The Motion detector uses pulses of ultrasound that bounces off of an object to determine the position of the person/object. As the person moves, the change in its position is measured many times each second....
...Graphs
Data Structures and Algorithms
Prepared by: Engr. Martinez
Graph Concepts
Graph Concepts
Graphs are of 2 types
Undirected Graph
Undirected Graph examples
Directed Graph
Directed Graph example
Directed Graph
Directed GraphGraph Relationships
Graph RelationshipsGraph Relationships
Basic terms involved in graphs:
Basic terms involved in graphs:
Basic terms involved in graphs:
Degree of vertex
The number of edges incident onto the vertex For an undirected graph The degree of a vertex u is the number of edges connected to u. For a directed graph The outdegree of a vertex u is the number edges leaving u, and its indegree is the number of edges ending at u
Degree of vertex
Edges are of 2 types
Directed edge: A directed edge between the vertices vi and vj is an ordered pair. It is denoted by . Undirected edge: An undirected edge between the vertices vi and vj is an unordered pair. It is denoted by (vi,vj).
Different Types of Graphs
Subgraph Connected graph Completely connected graph
1. Subgraphs
A subgraph of a graph G = (V,E) is a...
...Graphs and Function
What is the relation between the graphs and function and how was it applied in the real world?
Graphs are frequently used in national magazines and newspaper to present information about things such as the world’s busiest airports (O’Hare in China is first, Heathrow in London is sixth), about the advertisingdollar receivers in the United States (newspaper are first, radio is fourth) and about NCAA men’s golf team title winner (Yael is first, Houston is second). The function concept is very closely connected to graphs, and functions are the heart of mathematics.
I gathered my information from books especially algebra books and some are from the internet. I went to the library to look for some books and I borrowed some so I have many resources of information.
Many reallife relations between two quantities expressed in the form of equation are functions. To visualize these relationships, geometric figures called graphs are used. Modern technology provides us with graphing utilities needed to draw these graphs as well as enhance man’s knowledge of graphing techniques. Scientist and astronomers identify, visualize, and explore graphical patterns useful in analyzing data about the universe. Economist and businessmen draw mathematical models to find curves of best fit. Generally, the use of function and graphs is found in every...
...Baker Machine Company
Layout
Problem 3.4. (Summary)
Baker Machine is considering two alternative layouts. We will compare the WeightedDistance Scores using rectilinear distance* of the two block plans to determine which alternative layout is better.
Alternative Layout 1 Alternative Layout 2
3  6  4 
5  1  2 
3  1  4 
5  6  2 
* rectilinear distance – the distance between two points with a series 90degree turns, as along city blocks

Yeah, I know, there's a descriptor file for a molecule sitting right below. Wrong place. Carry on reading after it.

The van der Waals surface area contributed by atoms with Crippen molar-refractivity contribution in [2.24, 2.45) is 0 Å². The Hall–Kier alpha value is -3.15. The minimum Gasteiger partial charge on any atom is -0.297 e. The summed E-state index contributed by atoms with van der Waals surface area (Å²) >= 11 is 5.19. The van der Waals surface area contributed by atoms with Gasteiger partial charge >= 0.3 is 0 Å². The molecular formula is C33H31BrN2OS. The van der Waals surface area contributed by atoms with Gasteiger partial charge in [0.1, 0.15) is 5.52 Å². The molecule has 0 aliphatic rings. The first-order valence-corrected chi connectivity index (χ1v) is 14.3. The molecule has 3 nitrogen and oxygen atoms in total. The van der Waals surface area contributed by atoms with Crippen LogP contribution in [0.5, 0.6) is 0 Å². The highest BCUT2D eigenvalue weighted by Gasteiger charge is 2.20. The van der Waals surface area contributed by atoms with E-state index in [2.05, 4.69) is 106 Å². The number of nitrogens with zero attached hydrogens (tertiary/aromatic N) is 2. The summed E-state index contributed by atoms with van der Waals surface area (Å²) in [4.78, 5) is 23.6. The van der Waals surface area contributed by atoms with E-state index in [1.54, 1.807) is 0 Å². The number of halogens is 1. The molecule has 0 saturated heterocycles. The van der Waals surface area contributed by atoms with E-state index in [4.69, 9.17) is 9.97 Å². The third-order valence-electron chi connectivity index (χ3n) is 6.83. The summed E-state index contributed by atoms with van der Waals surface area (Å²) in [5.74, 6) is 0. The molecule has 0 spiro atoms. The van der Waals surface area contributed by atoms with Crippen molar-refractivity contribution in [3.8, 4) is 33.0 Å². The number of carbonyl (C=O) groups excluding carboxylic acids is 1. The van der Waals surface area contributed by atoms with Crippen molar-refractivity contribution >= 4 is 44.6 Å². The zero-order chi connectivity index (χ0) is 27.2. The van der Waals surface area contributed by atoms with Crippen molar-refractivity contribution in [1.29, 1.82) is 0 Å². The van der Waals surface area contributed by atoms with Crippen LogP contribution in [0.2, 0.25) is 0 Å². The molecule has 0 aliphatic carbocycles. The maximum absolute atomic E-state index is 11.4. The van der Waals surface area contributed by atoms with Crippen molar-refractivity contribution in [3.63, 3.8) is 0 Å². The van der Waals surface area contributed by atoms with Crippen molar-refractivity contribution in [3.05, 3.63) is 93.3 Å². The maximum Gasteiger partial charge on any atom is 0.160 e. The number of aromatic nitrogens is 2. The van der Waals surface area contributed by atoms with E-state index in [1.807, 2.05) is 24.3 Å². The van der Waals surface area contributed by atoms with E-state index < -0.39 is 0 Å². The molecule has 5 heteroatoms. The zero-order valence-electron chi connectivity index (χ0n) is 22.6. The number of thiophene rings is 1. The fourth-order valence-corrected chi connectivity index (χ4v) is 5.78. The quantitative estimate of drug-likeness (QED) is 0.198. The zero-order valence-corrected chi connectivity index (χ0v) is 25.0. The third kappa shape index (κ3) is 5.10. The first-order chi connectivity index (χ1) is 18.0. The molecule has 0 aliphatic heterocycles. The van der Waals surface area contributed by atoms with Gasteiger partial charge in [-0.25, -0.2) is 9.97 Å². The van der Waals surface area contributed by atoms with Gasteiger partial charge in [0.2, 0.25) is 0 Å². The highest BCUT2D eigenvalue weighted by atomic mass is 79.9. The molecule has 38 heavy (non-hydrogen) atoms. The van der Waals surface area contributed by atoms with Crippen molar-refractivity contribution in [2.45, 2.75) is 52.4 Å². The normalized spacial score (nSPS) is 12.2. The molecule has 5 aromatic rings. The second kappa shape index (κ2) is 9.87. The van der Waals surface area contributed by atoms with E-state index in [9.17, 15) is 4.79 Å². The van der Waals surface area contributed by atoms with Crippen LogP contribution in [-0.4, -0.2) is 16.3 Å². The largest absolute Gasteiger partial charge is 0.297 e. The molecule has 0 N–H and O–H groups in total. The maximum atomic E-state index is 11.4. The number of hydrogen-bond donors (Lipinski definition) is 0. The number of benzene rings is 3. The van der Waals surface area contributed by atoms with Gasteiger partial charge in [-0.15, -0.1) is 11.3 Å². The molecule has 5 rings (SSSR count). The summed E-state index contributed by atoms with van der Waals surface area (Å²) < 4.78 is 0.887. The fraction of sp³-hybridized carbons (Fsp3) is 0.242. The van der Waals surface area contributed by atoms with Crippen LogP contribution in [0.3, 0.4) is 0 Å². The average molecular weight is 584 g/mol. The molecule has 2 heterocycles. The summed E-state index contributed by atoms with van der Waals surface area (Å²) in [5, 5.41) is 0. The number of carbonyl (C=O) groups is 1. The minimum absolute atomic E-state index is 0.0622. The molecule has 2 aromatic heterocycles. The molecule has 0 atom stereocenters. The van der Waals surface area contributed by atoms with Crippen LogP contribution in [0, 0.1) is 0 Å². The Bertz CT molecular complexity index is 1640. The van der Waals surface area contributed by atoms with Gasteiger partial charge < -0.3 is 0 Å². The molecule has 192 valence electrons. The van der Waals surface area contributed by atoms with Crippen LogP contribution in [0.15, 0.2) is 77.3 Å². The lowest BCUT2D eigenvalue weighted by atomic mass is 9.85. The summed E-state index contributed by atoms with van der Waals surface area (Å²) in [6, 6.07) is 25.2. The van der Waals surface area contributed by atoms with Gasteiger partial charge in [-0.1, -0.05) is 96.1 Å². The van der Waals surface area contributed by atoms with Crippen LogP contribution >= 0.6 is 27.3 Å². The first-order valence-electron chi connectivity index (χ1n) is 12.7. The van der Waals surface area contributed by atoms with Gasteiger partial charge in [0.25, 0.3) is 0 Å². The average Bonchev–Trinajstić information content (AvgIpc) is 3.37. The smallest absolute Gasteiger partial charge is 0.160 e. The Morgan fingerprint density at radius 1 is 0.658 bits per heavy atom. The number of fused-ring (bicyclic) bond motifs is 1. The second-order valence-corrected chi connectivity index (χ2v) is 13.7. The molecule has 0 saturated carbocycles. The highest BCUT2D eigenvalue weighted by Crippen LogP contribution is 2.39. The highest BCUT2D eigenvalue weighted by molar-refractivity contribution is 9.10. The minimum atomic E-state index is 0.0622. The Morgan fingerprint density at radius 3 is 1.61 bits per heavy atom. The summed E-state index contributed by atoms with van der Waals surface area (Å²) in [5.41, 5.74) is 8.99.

Data
Baker Machine Company is a job shop that specialized in precision parts for firms in the aerospace industry. The current block plan is as follows:
3  4  2 
1  5  6 
The weighteddistance score for the current layout is 115.
 Closeness Matrix       
       
  Trips Between Departments  
 Department  1  2  3  4  5  6 
1  Burr and grind    7  16   10  5 
2  Numerically controlled (NC) equipment      4   
3  Shipping and receiving       9  9 
4  Lathes and drills        3 
5  Tool crib        3 
6  Inspection        
Solution
To determine which alternative layout is better we calculate the weighted distance, wd, scores of the two block plans.
Layouts can be assessed using the Layout solver of OM Explorer.
Solution (continue)
Alternative Layout 1
Solver  Layout 
       

   
...
...Graph Theory
GraphsGraph: A graph consists of a nonempty set of points or vertices, and a set of edges that link together the vertices. A simple real world example of a graph would be your house and the corner store. Where the house and the store are the vertices and the road between them is the edge connecting the two vertices.
Or a graph is a network consisting of vertices (or nodes) and edges (V,E)
Simple Graph
A graph can take on many forms: directed or undirected.
Directed Graph: A directed graph is one in which the direction of any given edge is defined.
Or A graph with directed edges = directed graph (digraph)
Directed edges = arcs
Directed Graph
Undirected Graph: An undirected graph is one in which the direction of any given edge is not defined. Conversely, in an undirected graph you can move in both directions between vertices. Or a graph with undirected edges is called undirected graph.
Undirected graph
Mixed Graph: A graph is one in which contains both directed...
...Trees and Graphs
Pat Hanrahan
Tree Drawing
Page 1
Why Trees?
Hierarchies
File systems and web sites
Organization charts
Categorical classifications
Similiarity and clustering
Branching processes
Genealogy and lineages
Phylogenetic trees
Decision processes
Indices or search trees
Decision trees
Tournaments
Two Major Visual Representations
Connection: Node / Link Diagrams
Containment / Enclosure
F6
G6
H6
J36
U8
B10
C30
L7 M7
V12
O4 P4 Q4 R4 S4 T4
W8
Page 2
[Furbringer]
C. Elegans Cell Lineage
[Sulston]
Page 3
Page 4
Page 5
Page 6
Classic Tree Drawing
Preorder or inorder traversal
DepthInOrder Traversal
0
1
2
3
4
5
6
7
0 1 2 3 4 5 6 7 8 9 10 11 13 14 15
Similarly for preorder, postorder
Note: width = n1
Page 7
Aesthetic Criteria
1.
Nodes at the same levels should be aligned
2.
Maintain the relative ordering of left and
right subtrees
3.
Parent should be centered over the children
4.
A tree and its mirror image should be
drawn as reflections of each other
5.
A subtree should be drawn the same way
regardless of where it occurs in the tree
RheingoldTilford Algorithm
E. Rheingold, J. Tilford, Tidier drawing of trees, IEEE Trans.
Software Engineering, SE7(2), pp. 223228. 1981
Page 8
RheingoldTilford Algorithm
Left contour
Left threads
Right contour
Right threads
E. Rheingold, J. Tilford, Tidier drawing of...